§  Go home – Set a time schedule for yourself.  Schedule the number of hours you will work and stick to that plan.

§  Set your priorities – There’s always another crisis to save.  So be sure to make special occasions with friends and family a top priority.  Don’t allow a business ‘disaster’ to hold you back.  After all, there’s bound to be another one tomorrow.

 

You’ve probably heard all these tips before, but unless you are willing to take these suggestions to heart and make a change, then you’ll never be able to effectively manage your life.

 

And remember, nobody ever lay on their deathbed wishing they had spent more time at the office!

Is your database up to date?

Marcus Everett - Wednesday, February 13, 2019

Do you have a database of your customers?

 

As you know, it is far easier to sell back to someone who has bought from you before than it is to someone who has never bought from you.  So, doesn’t it make sense to know who these people are!

 

Keeping an accurate database of all your customer’s means you ensure you have all the right names and addresses.  This is important if you have a large database that you do not regularly check.  It is especially critical if you base much of your business on mail order and direct mail.

 

If your database is out of date, you can waste a lot of time and money contacting inactive customers, or sending mail to an old address after your clients have moved.  By regularly updating your database you can be sure that your time and money is being well spent.

Moments of truth…

Heather Frame - Wednesday, February 06, 2019

Do you know what your Moments of Truth are?  They are times when it really counts to impress someone with your service.

 

Do you know what yours might be?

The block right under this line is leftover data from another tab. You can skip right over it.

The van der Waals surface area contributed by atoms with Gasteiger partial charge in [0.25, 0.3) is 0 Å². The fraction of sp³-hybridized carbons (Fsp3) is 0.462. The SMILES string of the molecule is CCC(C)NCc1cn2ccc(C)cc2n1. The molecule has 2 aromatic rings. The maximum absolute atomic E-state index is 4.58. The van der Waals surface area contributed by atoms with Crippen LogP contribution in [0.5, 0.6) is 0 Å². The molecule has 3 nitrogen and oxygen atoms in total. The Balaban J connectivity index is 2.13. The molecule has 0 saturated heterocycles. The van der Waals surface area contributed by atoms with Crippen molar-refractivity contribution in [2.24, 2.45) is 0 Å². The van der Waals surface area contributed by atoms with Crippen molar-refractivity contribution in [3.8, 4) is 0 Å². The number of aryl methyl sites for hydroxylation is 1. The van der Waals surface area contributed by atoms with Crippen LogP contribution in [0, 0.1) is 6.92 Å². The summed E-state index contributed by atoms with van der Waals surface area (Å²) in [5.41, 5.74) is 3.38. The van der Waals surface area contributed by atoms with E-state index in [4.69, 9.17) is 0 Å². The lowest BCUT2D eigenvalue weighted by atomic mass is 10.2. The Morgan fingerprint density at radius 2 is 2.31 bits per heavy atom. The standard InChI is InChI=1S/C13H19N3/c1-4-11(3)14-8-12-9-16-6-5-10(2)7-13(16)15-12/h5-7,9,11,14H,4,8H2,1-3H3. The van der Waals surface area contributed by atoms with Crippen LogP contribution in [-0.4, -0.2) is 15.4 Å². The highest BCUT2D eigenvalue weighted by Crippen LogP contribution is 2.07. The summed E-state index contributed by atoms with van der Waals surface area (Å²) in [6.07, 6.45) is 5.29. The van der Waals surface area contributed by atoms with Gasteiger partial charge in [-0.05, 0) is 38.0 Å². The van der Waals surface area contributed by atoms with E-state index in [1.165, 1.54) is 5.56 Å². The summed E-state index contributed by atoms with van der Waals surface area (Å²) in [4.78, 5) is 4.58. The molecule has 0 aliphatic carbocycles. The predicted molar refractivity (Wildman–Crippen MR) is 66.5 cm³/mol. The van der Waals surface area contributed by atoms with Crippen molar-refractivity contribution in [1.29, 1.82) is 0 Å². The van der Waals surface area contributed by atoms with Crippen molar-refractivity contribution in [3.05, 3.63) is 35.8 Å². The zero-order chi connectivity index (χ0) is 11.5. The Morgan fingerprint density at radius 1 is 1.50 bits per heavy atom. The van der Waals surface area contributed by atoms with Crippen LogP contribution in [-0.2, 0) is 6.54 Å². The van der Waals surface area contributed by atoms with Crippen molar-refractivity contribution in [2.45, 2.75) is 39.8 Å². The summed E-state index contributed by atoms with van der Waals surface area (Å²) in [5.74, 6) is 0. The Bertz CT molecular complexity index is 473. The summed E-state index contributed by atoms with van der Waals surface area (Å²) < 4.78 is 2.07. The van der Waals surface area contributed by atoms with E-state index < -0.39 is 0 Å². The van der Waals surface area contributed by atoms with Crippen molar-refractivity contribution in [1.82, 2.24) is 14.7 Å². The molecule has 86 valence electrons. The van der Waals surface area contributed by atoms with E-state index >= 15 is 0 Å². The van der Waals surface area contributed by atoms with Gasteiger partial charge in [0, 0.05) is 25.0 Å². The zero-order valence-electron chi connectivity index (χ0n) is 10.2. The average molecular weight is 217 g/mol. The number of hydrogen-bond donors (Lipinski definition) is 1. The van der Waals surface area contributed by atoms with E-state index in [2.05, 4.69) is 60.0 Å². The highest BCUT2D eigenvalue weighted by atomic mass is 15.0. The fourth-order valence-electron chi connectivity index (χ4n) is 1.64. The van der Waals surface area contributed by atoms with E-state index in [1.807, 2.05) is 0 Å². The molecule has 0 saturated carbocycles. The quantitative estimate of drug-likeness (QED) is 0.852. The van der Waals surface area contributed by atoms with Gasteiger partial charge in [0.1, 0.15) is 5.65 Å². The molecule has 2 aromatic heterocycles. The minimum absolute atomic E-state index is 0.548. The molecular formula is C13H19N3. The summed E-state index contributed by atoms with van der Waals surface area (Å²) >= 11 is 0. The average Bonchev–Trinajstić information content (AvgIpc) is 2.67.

Take the time now to list as many of them as you can.  Be ruthless with yourself.  A good place to start is with your customer interaction.

 

Once you’ve jotted down some of your Moments of Truth, you’ll begin to see why it is customers leave you for a competitor.  You’ll begin to develop ideas to stop this in its tracks.

 

Before we go any further, here’s some statistics about why customers leave that may startle you.  They are:

 

1% due to death

3% due to a house move

5% due to buying from a friend

9% due to being sold by a competitor

14% due to finding a better product or price

68% due to perceived indifference

 

These figures are staggering.  68% of your customers leave because they perceive your business to be indifferent to their needs.  They feel you just don’t care.

 

Now look at how many leave because of the efforts of your opposition.  The figures are so small as to be almost negligible.  Only 9% are swayed by the active efforts of your competitors, while a mere 14% find a more attractive deal elsewhere.

 

Remember the 80:20 rule?  If you were to really do well with only 20% of your customers, you’d be looking after those that account for 80% of your revenue.  So how hard is it to hang on to that 68% slice of customers who leave just because they think you don’t care about them?  Putting this another way, how easy would it be to retain that 20% of customers who contribute the most to your bottom line just by treating them well?  Why do all the difficult (and costly) things to shore up your bottom line when a simple remedy like offering great customer service can do it for you?